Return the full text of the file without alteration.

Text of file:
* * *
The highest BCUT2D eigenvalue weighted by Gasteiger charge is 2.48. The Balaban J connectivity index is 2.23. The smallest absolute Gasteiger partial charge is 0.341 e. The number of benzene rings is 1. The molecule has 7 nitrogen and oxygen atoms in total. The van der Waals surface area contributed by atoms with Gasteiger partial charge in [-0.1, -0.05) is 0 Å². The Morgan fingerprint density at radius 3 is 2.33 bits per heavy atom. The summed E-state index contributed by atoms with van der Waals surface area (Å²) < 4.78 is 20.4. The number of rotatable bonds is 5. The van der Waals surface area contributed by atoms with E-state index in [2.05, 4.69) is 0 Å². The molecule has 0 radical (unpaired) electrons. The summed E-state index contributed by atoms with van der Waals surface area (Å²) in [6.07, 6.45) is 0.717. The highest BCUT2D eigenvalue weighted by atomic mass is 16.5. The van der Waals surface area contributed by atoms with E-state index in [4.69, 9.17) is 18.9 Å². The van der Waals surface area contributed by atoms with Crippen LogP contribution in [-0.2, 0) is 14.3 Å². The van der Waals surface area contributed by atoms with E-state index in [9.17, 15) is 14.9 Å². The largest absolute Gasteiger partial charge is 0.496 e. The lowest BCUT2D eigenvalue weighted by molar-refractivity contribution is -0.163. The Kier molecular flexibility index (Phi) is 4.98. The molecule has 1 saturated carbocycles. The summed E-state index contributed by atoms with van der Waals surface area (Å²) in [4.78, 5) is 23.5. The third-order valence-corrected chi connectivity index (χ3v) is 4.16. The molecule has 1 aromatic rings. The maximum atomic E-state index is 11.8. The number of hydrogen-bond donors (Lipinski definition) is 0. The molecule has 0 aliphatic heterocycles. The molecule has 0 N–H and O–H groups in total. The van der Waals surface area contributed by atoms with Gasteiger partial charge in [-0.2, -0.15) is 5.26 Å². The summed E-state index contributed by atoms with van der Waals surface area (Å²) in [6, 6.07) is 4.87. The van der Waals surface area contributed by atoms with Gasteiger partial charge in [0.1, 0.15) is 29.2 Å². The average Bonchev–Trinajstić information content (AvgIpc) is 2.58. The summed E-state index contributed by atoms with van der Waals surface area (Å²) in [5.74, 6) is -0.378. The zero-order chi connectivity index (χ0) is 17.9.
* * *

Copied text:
The highest BCUT2D eigenvalue weighted by Gasteiger charge is 2.48. The Balaban J connectivity index is 2.23. The smallest absolute Gasteiger partial charge is 0.341 e. The number of benzene rings is 1. The molecule has 7 nitrogen and oxygen atoms in total. The van der Waals surface area contributed by atoms with Gasteiger partial charge in [-0.1, -0.05) is 0 Å². The Morgan fingerprint density at radius 3 is 2.33 bits per heavy atom. The summed E-state index contributed by atoms with van der Waals surface area (Å²) < 4.78 is 20.4. The number of rotatable bonds is 5. The van der Waals surface area contributed by atoms with E-state index in [2.05, 4.69) is 0 Å². The molecule has 0 radical (unpaired) electrons. The summed E-state index contributed by atoms with van der Waals surface area (Å²) in [6.07, 6.45) is 0.717. The highest BCUT2D eigenvalue weighted by atomic mass is 16.5. The van der Waals surface area contributed by atoms with E-state index in [4.69, 9.17) is 18.9 Å². The van der Waals surface area contributed by atoms with Crippen LogP contribution in [-0.2, 0) is 14.3 Å². The van der Waals surface area contributed by atoms with E-state index in [9.17, 15) is 14.9 Å². The largest absolute Gasteiger partial charge is 0.496 e. The lowest BCUT2D eigenvalue weighted by molar-refractivity contribution is -0.163. The Kier molecular flexibility index (Phi) is 4.98. The molecule has 1 saturated carbocycles. The summed E-state index contributed by atoms with van der Waals surface area (Å²) in [4.78, 5) is 23.5. The third-order valence-corrected chi connectivity index (χ3v) is 4.16. The molecule has 1 aromatic rings. The maximum atomic E-state index is 11.8. The number of hydrogen-bond donors (Lipinski definition) is 0. The molecule has 0 aliphatic heterocycles. The molecule has 0 N–H and O–H groups in total. The van der Waals surface area contributed by atoms with Gasteiger partial charge in [-0.2, -0.15) is 5.26 Å². The summed E-state index contributed by atoms with van der Waals surface area (Å²) in [6, 6.07) is 4.87. The van der Waals surface area contributed by atoms with Gasteiger partial charge in [0.1, 0.15) is 29.2 Å². The average Bonchev–Trinajstić information content (AvgIpc) is 2.58. The summed E-state index contributed by atoms with van der Waals surface area (Å²) in [5.74, 6) is -0.378. The zero-order chi connectivity index (χ0) is 17.9.